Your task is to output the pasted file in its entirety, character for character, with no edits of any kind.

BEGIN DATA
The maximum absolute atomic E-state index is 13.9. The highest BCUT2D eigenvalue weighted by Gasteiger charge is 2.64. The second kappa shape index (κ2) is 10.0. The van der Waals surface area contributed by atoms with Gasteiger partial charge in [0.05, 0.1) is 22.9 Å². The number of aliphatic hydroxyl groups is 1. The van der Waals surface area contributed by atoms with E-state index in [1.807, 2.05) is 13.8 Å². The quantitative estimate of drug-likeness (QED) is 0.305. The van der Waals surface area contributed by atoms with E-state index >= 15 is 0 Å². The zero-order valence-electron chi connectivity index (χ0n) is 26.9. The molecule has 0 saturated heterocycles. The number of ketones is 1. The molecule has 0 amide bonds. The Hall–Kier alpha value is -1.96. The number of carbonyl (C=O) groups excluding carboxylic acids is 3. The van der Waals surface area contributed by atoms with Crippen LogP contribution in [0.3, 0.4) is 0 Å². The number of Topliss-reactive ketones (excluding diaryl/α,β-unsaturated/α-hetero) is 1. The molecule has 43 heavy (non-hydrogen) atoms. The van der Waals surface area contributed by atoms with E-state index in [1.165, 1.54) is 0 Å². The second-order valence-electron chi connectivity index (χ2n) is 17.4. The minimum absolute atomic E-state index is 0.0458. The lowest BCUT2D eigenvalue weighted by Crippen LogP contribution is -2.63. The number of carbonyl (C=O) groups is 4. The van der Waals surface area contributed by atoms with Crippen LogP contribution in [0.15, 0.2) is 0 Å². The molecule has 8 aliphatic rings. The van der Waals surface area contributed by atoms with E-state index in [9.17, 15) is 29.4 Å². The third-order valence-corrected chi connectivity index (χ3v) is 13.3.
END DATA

The maximum absolute atomic E-state index is 13.9. The highest BCUT2D eigenvalue weighted by Gasteiger charge is 2.64. The second kappa shape index (κ2) is 10.0. The van der Waals surface area contributed by atoms with Gasteiger partial charge in [0.05, 0.1) is 22.9 Å². The number of aliphatic hydroxyl groups is 1. The van der Waals surface area contributed by atoms with E-state index in [1.807, 2.05) is 13.8 Å². The quantitative estimate of drug-likeness (QED) is 0.305. The van der Waals surface area contributed by atoms with E-state index >= 15 is 0 Å². The zero-order valence-electron chi connectivity index (χ0n) is 26.9. The molecule has 0 saturated heterocycles. The number of ketones is 1. The molecule has 0 amide bonds. The Hall–Kier alpha value is -1.96. The number of carbonyl (C=O) groups excluding carboxylic acids is 3. The van der Waals surface area contributed by atoms with Crippen LogP contribution in [0.3, 0.4) is 0 Å². The number of Topliss-reactive ketones (excluding diaryl/α,β-unsaturated/α-hetero) is 1. The molecule has 43 heavy (non-hydrogen) atoms. The van der Waals surface area contributed by atoms with E-state index in [1.165, 1.54) is 0 Å². The second-order valence-electron chi connectivity index (χ2n) is 17.4. The minimum absolute atomic E-state index is 0.0458. The lowest BCUT2D eigenvalue weighted by Crippen LogP contribution is -2.63. The number of carbonyl (C=O) groups is 4. The van der Waals surface area contributed by atoms with Crippen LogP contribution in [0.15, 0.2) is 0 Å². The molecule has 8 aliphatic rings. The van der Waals surface area contributed by atoms with E-state index in [9.17, 15) is 29.4 Å². The third-order valence-corrected chi connectivity index (χ3v) is 13.3.